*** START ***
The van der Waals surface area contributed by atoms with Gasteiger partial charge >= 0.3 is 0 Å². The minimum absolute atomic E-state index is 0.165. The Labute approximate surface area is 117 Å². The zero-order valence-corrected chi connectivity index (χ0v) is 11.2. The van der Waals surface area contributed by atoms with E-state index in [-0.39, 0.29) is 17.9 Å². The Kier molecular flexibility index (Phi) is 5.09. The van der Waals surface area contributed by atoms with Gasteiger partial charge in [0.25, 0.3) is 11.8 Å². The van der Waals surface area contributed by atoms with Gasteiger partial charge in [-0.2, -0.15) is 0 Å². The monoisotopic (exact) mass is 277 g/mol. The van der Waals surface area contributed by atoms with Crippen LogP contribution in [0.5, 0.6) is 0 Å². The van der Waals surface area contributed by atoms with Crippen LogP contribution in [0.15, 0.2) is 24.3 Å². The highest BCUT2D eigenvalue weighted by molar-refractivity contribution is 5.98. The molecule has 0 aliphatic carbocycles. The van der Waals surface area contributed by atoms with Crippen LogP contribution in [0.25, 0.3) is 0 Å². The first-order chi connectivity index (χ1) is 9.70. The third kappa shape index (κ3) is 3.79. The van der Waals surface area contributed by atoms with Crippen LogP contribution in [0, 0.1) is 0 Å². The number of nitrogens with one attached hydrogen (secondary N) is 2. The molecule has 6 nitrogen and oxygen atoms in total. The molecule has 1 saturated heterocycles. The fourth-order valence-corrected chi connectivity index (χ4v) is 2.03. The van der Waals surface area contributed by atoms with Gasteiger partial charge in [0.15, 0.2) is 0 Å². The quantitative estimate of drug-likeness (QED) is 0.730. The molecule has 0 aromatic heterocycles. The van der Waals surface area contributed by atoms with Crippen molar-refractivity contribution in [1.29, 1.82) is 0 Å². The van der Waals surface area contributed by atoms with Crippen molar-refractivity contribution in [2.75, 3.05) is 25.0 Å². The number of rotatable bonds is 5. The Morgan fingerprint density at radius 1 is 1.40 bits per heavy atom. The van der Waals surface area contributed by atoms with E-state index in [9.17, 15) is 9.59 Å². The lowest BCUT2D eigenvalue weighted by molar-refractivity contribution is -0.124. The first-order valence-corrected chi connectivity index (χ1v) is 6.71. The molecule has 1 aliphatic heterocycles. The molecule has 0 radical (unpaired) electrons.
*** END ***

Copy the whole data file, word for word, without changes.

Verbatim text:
The van der Waals surface area contributed by atoms with Gasteiger partial charge >= 0.3 is 0 Å². The minimum absolute atomic E-state index is 0.165. The Labute approximate surface area is 117 Å². The zero-order valence-corrected chi connectivity index (χ0v) is 11.2. The van der Waals surface area contributed by atoms with E-state index in [-0.39, 0.29) is 17.9 Å². The Kier molecular flexibility index (Phi) is 5.09. The van der Waals surface area contributed by atoms with Gasteiger partial charge in [0.25, 0.3) is 11.8 Å². The van der Waals surface area contributed by atoms with Gasteiger partial charge in [-0.2, -0.15) is 0 Å². The monoisotopic (exact) mass is 277 g/mol. The van der Waals surface area contributed by atoms with Crippen LogP contribution in [0.5, 0.6) is 0 Å². The van der Waals surface area contributed by atoms with Crippen LogP contribution in [0.15, 0.2) is 24.3 Å². The highest BCUT2D eigenvalue weighted by molar-refractivity contribution is 5.98. The molecule has 0 aliphatic carbocycles. The van der Waals surface area contributed by atoms with Crippen LogP contribution in [0.25, 0.3) is 0 Å². The first-order chi connectivity index (χ1) is 9.70. The third kappa shape index (κ3) is 3.79. The van der Waals surface area contributed by atoms with Crippen LogP contribution in [0, 0.1) is 0 Å². The number of nitrogens with one attached hydrogen (secondary N) is 2. The molecule has 6 nitrogen and oxygen atoms in total. The molecule has 1 saturated heterocycles. The fourth-order valence-corrected chi connectivity index (χ4v) is 2.03. The van der Waals surface area contributed by atoms with Gasteiger partial charge in [0.15, 0.2) is 0 Å². The quantitative estimate of drug-likeness (QED) is 0.730. The molecule has 0 aromatic heterocycles. The van der Waals surface area contributed by atoms with Crippen molar-refractivity contribution in [1.29, 1.82) is 0 Å². The van der Waals surface area contributed by atoms with Crippen molar-refractivity contribution in [2.75, 3.05) is 25.0 Å². The number of rotatable bonds is 5. The Morgan fingerprint density at radius 1 is 1.40 bits per heavy atom. The van der Waals surface area contributed by atoms with E-state index in [9.17, 15) is 9.59 Å². The lowest BCUT2D eigenvalue weighted by molar-refractivity contribution is -0.124. The first-order valence-corrected chi connectivity index (χ1v) is 6.71. The molecule has 1 aliphatic heterocycles. The molecule has 0 radical (unpaired) electrons.